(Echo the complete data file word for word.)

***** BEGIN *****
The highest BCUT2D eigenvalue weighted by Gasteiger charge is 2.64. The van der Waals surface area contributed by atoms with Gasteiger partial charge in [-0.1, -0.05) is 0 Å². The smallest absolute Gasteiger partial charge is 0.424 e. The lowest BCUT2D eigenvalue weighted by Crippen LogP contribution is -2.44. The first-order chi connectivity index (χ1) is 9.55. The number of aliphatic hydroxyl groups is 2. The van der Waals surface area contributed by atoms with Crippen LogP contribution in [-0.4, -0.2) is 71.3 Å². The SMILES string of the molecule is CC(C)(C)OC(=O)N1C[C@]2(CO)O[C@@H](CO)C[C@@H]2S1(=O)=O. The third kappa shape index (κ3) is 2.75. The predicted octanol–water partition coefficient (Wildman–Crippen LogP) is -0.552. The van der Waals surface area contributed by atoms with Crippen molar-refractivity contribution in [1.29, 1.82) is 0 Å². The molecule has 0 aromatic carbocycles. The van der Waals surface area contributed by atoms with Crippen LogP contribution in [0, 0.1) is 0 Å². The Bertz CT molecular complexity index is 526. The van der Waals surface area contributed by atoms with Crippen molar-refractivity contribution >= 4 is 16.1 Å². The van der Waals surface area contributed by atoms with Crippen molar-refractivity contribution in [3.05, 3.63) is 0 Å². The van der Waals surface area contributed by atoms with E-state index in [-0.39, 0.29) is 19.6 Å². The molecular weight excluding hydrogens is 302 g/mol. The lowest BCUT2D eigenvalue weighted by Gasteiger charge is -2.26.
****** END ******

The highest BCUT2D eigenvalue weighted by Gasteiger charge is 2.64. The van der Waals surface area contributed by atoms with Gasteiger partial charge in [-0.1, -0.05) is 0 Å². The smallest absolute Gasteiger partial charge is 0.424 e. The lowest BCUT2D eigenvalue weighted by Crippen LogP contribution is -2.44. The first-order chi connectivity index (χ1) is 9.55. The number of aliphatic hydroxyl groups is 2. The van der Waals surface area contributed by atoms with Crippen LogP contribution in [-0.4, -0.2) is 71.3 Å². The SMILES string of the molecule is CC(C)(C)OC(=O)N1C[C@]2(CO)O[C@@H](CO)C[C@@H]2S1(=O)=O. The third kappa shape index (κ3) is 2.75. The predicted octanol–water partition coefficient (Wildman–Crippen LogP) is -0.552. The van der Waals surface area contributed by atoms with Crippen molar-refractivity contribution in [1.29, 1.82) is 0 Å². The molecule has 0 aromatic carbocycles. The van der Waals surface area contributed by atoms with Crippen LogP contribution in [0, 0.1) is 0 Å². The Bertz CT molecular complexity index is 526. The van der Waals surface area contributed by atoms with Crippen molar-refractivity contribution >= 4 is 16.1 Å². The van der Waals surface area contributed by atoms with Crippen molar-refractivity contribution in [3.05, 3.63) is 0 Å². The van der Waals surface area contributed by atoms with E-state index in [-0.39, 0.29) is 19.6 Å². The molecular weight excluding hydrogens is 302 g/mol. The lowest BCUT2D eigenvalue weighted by Gasteiger charge is -2.26.